and up to 20%."

   He said bankers also capped loans on land back when farmland was being 
bought at a fast rate. "There was a lot of ground in Nebraska selling for 
$10,000 an acre, for example, and we were capping loans on that at $5,000." 
That forced growers to start ownership of that land with a higher equity 
situation than in previous land-buying sprees.

   Another challenge to the U.S. farm economy is just how much global 
competitors have hit their strides in recent years. Global wheat stocks were a 
record last year, and rice ending stocks are projected at a record this year. 
Global soybean beginning stocks, production and ending stocks all continue to 
rise, while corn production globally is expected to increase from 2017-18 and 
ending stocks are projected to be down 12% from the 2016-17 ending stocks as 
demand rises. 

   "We are looking at tremendously rising supplies," said Chad Hart, an 
associate professor of economics and crop markets specialist at Iowa State 
University. "Agriculture globally has just been on an incredible productivity 
run over the past several years. That has helped pull things along, but it also 
means prices can't improve that much because there is just so much supply 
hanging in the market."

   Hart said one reason delinquencies aren't higher is banks have done their 
work and made sure not to loan out to operations seen as substantial risks. 
"Instead of letting that farmer go delinquent, they are cutting that farmer off 
before they offer that next loan," Hart said. That leads to farmers having to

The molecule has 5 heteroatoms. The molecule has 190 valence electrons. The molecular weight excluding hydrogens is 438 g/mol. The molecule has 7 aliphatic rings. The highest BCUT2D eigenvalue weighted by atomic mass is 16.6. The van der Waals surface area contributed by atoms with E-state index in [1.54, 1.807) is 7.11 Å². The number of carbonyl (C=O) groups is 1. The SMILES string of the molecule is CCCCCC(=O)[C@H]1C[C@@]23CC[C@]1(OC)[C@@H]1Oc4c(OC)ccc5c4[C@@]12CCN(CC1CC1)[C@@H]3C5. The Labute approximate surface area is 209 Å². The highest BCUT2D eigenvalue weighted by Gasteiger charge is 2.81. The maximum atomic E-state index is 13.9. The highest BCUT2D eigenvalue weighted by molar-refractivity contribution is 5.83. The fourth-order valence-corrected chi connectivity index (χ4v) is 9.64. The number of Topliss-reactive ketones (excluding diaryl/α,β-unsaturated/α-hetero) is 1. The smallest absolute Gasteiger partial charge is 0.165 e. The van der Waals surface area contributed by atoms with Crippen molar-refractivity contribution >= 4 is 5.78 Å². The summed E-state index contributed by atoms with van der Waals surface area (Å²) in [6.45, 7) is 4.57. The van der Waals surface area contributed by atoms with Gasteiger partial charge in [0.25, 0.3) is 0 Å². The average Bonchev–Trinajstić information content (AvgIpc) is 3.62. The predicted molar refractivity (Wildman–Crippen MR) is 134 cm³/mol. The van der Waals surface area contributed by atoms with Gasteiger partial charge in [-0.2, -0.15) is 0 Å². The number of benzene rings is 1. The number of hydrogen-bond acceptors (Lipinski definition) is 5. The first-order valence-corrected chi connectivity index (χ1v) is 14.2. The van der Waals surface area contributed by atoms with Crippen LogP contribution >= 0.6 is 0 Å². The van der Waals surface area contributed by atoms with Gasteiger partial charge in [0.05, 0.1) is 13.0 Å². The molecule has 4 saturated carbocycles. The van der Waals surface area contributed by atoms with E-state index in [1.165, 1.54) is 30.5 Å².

either liquidate assets or give up portions of rented land, as Peiffer has seen 
in Iowa.

   Lower farm incomes have eroded the overall balance sheets, but they have 
disappeared from the rolls that normally gauge whether farmers are in trouble. 
Farmers struggling financially aren't showing up in the delinquencies or 
bankruptcies yet, but they are looking at alternative lines of credit as a way 
to get by.

   "They are looking for ways to get by, even if that means going outside the 
traditional boundaries of what we would consider ag finance," Hart said.

   Iowa is seeing an increase in calls to its hotline, but crop farmers have 
been able to push through the low prices with higher production.

   "For the most part, over the past few years, we have seen yields high enough 
that farmers have busheled their way through some of these financial issues 
over the past few years," Hart said. "While things haven't been great, they 
also haven't been extremely bad, either. Farmers who were just getting by in 
2016 have continued to get by 2017 and 2018."

   Data on loans and other financial indicators are a "muddy mess," and hiding 
some significant problems in agriculture, Hart said. "When we look at the 
industry averages, we look fine," Hart said. "It's hard to argue looking at the 
loan-repayment rates -- we're in good shape -- debt-to-asset ratios across the 
industry are looking good, but when you burrow down into a region of the 
country, or a specific commodity itself, then you see there is a larger group 
of folks out there."

   Some of those problems have been covered up by large production numbers, as 
well as the Market Facilitation Program payments. As of this week, USDA had 
paid just over $8 billion to farmers since the program begin last fall.

   While beef and pork producers have not been at the center of financial 
issues, there too, the immediate future holds peril. Jensen, at First National 
of Omaha, has a high number of cattle operations, particularly feed yards, in 
his lending territory. While profits have been relatively strong due to lower 
feeding costs, Jensen sees the potential for troubles, primarily related to the